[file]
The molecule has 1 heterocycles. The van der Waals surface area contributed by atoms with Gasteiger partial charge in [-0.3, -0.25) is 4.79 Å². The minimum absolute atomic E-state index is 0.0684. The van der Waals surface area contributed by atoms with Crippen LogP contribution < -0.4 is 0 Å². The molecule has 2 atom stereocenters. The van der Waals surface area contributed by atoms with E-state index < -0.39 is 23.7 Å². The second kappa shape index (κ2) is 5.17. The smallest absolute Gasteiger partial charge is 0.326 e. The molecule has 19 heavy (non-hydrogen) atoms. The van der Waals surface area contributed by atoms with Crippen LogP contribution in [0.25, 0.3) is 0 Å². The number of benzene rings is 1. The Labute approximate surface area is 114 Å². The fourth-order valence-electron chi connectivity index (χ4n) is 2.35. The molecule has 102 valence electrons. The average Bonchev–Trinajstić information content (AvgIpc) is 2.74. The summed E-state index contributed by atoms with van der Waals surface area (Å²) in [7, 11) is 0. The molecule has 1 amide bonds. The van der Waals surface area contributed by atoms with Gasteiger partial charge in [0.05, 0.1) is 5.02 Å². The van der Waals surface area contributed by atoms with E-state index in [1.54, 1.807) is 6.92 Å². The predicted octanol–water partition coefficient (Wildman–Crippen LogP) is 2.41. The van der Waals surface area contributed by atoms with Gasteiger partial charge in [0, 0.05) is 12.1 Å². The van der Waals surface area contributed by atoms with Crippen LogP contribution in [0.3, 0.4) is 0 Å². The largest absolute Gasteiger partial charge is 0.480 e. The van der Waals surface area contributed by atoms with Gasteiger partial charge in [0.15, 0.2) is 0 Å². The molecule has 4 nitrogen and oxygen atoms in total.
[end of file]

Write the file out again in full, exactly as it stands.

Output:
The molecule has 1 heterocycles. The van der Waals surface area contributed by atoms with Gasteiger partial charge in [-0.3, -0.25) is 4.79 Å². The minimum absolute atomic E-state index is 0.0684. The van der Waals surface area contributed by atoms with Crippen LogP contribution < -0.4 is 0 Å². The molecule has 2 atom stereocenters. The van der Waals surface area contributed by atoms with E-state index < -0.39 is 23.7 Å². The second kappa shape index (κ2) is 5.17. The smallest absolute Gasteiger partial charge is 0.326 e. The molecule has 19 heavy (non-hydrogen) atoms. The van der Waals surface area contributed by atoms with Crippen LogP contribution in [0.25, 0.3) is 0 Å². The number of benzene rings is 1. The Labute approximate surface area is 114 Å². The fourth-order valence-electron chi connectivity index (χ4n) is 2.35. The molecule has 102 valence electrons. The average Bonchev–Trinajstić information content (AvgIpc) is 2.74. The summed E-state index contributed by atoms with van der Waals surface area (Å²) in [7, 11) is 0. The molecule has 1 amide bonds. The van der Waals surface area contributed by atoms with Gasteiger partial charge in [0.05, 0.1) is 5.02 Å². The van der Waals surface area contributed by atoms with E-state index in [1.54, 1.807) is 6.92 Å². The predicted octanol–water partition coefficient (Wildman–Crippen LogP) is 2.41. The van der Waals surface area contributed by atoms with Gasteiger partial charge in [0, 0.05) is 12.1 Å². The van der Waals surface area contributed by atoms with Crippen LogP contribution in [0.3, 0.4) is 0 Å². The largest absolute Gasteiger partial charge is 0.480 e. The van der Waals surface area contributed by atoms with Gasteiger partial charge in [0.15, 0.2) is 0 Å². The molecule has 4 nitrogen and oxygen atoms in total.